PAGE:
But Reagan at least deflated the balloon of Bush, his highest-flying early challenger…

Indeed he did.  Bush would go on to win in Massachusetts (narrowly), Connecticut (a Bush home), Pennsylvania, DC, Michigan and Maine (another Bush home).  The combined NotRomney vote — assuming it all went against Reagan — would have added only Vermont, Wisconsin, and Maryland.  Most of Reagan’s wins were in that overwhelming New Hampshire fashion.  In 1980, despite the liberal distaste for Reagan in both parties, he was indeed a shoo-in for the nomination.

To his credit, Erickson acknowledges he is guilty as any pundit when it comes to making mistakes.  But he ought to work extra-hard to avoid them when delivering the “get off my lawn” message.

–Karl

28 Responses to “Don’t know much about 1980?”

  1. Ding!

    Karl (b2d339)

  2. It wasn’t that easy for Reagan. Besides the starting issue of “is he electable?”, his first Republican debate outing was a disaster — he seemed tired and, well, OLD. Apparently he had not listened to his advisers and spent the day campaigning where they wanted him to reset and bone up.

    A general election debate also went poorly as Reagan’s advisers tried to make him master of petty facts to compete with petty master of facts Carter. I think that the “let Reagan be Reagan” quote comes out of that. Needless to say, Reagan trying to quote statistics in depth was like a fish out of water. Luckily he reverted to form in the rest of the debates.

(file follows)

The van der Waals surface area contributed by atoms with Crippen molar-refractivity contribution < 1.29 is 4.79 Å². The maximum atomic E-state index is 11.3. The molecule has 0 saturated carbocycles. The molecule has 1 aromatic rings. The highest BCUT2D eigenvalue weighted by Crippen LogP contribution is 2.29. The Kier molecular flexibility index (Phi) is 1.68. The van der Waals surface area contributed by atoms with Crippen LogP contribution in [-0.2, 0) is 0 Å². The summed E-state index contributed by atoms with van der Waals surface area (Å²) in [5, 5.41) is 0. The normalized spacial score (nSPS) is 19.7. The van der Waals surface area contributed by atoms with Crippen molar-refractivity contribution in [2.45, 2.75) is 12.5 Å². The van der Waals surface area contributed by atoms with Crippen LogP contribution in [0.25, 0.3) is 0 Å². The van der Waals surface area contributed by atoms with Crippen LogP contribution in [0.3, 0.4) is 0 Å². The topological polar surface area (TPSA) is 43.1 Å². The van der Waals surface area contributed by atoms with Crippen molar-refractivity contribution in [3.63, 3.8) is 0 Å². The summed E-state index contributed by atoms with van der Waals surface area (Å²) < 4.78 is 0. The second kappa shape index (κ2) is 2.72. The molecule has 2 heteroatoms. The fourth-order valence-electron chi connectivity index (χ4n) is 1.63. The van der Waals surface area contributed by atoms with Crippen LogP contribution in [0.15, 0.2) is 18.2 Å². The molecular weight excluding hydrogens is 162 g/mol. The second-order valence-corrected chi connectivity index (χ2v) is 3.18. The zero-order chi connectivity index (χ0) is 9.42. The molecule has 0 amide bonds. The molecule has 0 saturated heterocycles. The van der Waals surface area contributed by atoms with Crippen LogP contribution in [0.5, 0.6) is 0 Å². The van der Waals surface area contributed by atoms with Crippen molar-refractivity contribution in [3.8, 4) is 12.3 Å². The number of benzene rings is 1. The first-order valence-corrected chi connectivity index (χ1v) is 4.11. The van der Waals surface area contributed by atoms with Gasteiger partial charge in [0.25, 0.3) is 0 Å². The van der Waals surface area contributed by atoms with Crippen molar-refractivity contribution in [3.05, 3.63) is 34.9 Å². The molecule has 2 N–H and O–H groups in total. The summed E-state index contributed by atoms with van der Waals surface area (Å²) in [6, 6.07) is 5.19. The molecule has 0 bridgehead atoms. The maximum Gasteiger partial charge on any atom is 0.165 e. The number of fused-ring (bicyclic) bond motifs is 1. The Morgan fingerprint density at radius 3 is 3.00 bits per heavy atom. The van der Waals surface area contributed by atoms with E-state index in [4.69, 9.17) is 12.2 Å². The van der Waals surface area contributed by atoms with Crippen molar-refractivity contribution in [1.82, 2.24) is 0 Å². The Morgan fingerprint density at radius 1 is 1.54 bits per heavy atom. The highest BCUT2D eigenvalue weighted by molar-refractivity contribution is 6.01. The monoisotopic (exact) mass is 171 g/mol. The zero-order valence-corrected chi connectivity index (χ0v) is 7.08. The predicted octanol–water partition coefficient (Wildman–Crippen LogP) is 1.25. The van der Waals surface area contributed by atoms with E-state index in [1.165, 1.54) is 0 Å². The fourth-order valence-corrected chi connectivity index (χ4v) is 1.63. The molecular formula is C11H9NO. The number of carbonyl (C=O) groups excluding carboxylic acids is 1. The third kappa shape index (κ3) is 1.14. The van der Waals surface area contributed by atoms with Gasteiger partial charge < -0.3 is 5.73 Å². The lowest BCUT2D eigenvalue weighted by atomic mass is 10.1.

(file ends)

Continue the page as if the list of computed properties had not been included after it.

Kevin M (bf8ad7)

  3. OTOH, by the time the primaries actually started, it was Reagan vs Bush for the nomination, which lead to the famous New Hampshire two-man debate where Reagan tried to change the rules and let other candidates participate. During that discussion someone turned off Reagan’s microphone, and he bellowed loud enough for all to hear “Mr Green, I PAID for that microphone”, which was pretty much the Republican response to Democrat policy. It sucked to be GHWB that day.

    Kevin M (bf8ad7)

  4. rest, not reset in #2. Now, Romney they reset.

    Kevin M (bf8ad7)

  5. daughters and the sons
    we are the sons of no one
    the Bastards of Young

    Colonel Haiku (6794cb)

  6. Ah, 1980 primaries. I was but a wee lad, a junior in high school. For some reason Vermont was in play, so I played with the HS jazz band at a reception for Reagan, I tried to play a frozen-solid saxophone for GHWB in an airplane hangar, and the rest of the R crowd left us alone. We never got a call to appear at a D event (back in 1980 VT was still decidedly a Red State).